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University Counseling Center

Adjustment To Life’s Changes

It can be a difficult time. Suddenly, perhaps for the first time in your life, you’re moving away from everything familiar to you – family, friends, home, community – and beginning to make your way as a young adult entirely surrounded by strangers, in a new setting. You may feel that everything is on the line: your ability to succeed at college-level work, to build adult relationships, and to adapt to a lot of change all at once.

According to a recent UCLA study, more than 30% of college freshmen reported feeling overwhelmed a great deal of the time during the beginning of college, and Johns Hopkins University reported that more than 40% of a recent freshman class sought help from the student counseling center. So understand that if you’re feeling pressure and stress, you’re not alone.

Helping Yourself

Many college students have minor problems adjusting to their new environment. Here are a few ideas that can help you manage your feelings of pressure and stress:

  • Better plan your use of time. Make time every day to prioritize your work. Prioritizing can give you a sense of control over what you must do, and a sense that you can do it.
  • Plan your work and sleep schedules. Too many students defer doing important class work until late at night, work through much of the night, and start each new day exhausted. Constant fatigue can be a critical trigger for depression. Seven or eight hours of sleep a night is important to your well-being.
  • Join an extracurricular activity. Sports, theater, Greek life, the student newspaper – whatever interests you – can bring opportunities to meet people interested in the same things you are, and it provides a welcome change from class work.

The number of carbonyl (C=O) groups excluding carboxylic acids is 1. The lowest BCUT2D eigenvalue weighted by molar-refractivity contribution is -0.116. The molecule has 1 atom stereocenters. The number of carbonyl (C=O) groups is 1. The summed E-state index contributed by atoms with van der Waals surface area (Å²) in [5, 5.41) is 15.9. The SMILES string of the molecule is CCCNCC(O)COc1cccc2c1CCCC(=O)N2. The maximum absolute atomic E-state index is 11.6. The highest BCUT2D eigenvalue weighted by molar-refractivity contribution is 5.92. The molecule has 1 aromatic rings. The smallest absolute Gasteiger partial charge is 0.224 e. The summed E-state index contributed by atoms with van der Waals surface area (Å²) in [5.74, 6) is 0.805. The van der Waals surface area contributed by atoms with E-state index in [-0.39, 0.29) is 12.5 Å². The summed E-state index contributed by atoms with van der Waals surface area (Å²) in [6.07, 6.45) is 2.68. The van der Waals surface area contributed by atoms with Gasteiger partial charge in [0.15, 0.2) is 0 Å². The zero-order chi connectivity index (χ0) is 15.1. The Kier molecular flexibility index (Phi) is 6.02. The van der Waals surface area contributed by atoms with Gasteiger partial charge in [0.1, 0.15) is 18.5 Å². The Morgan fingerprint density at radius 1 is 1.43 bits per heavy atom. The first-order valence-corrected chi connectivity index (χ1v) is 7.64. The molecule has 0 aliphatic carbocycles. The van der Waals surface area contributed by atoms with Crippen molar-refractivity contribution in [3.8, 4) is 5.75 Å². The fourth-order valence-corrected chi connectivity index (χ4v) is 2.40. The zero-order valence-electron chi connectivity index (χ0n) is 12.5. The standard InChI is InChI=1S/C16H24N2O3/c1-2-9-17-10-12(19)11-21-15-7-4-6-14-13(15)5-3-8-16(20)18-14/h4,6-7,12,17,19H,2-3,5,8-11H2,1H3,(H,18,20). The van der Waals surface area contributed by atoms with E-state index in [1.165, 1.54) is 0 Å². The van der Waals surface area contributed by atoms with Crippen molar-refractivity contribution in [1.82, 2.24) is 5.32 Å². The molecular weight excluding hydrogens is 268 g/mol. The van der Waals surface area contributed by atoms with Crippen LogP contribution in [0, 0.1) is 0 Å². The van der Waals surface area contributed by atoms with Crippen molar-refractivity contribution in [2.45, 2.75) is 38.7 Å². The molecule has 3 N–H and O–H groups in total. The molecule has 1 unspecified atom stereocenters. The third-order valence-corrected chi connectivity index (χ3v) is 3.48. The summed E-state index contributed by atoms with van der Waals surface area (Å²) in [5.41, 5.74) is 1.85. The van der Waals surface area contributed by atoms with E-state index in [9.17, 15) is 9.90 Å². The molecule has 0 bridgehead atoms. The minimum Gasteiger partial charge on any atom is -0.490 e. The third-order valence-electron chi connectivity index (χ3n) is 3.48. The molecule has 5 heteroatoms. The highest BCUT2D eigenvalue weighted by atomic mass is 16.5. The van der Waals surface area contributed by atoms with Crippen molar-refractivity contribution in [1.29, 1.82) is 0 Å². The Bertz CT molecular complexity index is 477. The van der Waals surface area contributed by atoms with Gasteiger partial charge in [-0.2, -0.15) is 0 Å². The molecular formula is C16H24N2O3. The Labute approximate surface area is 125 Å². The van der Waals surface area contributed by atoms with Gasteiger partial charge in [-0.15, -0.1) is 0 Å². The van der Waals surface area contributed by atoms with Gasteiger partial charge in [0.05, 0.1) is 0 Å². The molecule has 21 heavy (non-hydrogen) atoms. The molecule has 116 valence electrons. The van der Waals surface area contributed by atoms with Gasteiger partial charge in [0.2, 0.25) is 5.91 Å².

• Make a friend. Sometimes this may be a roommate or someone you meet in class or in the cafeteria. Friendships can help make a strange place feel more friendly and comfortable.
  • Try relaxation methods. These include meditation, deep breathing, warm baths, long walks, exercise – whatever you enjoy that lessens your feelings of stress or discomfort.
  • Take time for yourself each day. Make this special time – even if it’s only 15 minutes by yourself – a period where you think about your feelings and dreams. Focusing on yourself can be energizing and gives a feeling of purposefulness and control over your life.

Getting Help

Sometimes however, multitude of the changes and adjustments can trigger depression. If the above techniques do not appear to be working, don’t hesitate to seek professional help. If your feelings of constant stress become feelings of sadness that go on for weeks and months, you may be experiencing more than just difficulty adjusting to life’s changes. Seek assistance from the university counseling service, student health center, your doctor, or a mental health professional.

Author: National Mental Health Association

From ULifeLine website

For more information about the National Mental Health Association’s (NMHA) College Student and Depression Initiative, contact:

College Student and Depression Initiative
The National Mental Health Association (NMHA) website
2001 N. Beauregard Street, 12th Floor
Alexandria, VA 22311
TTY: (800) 433-5959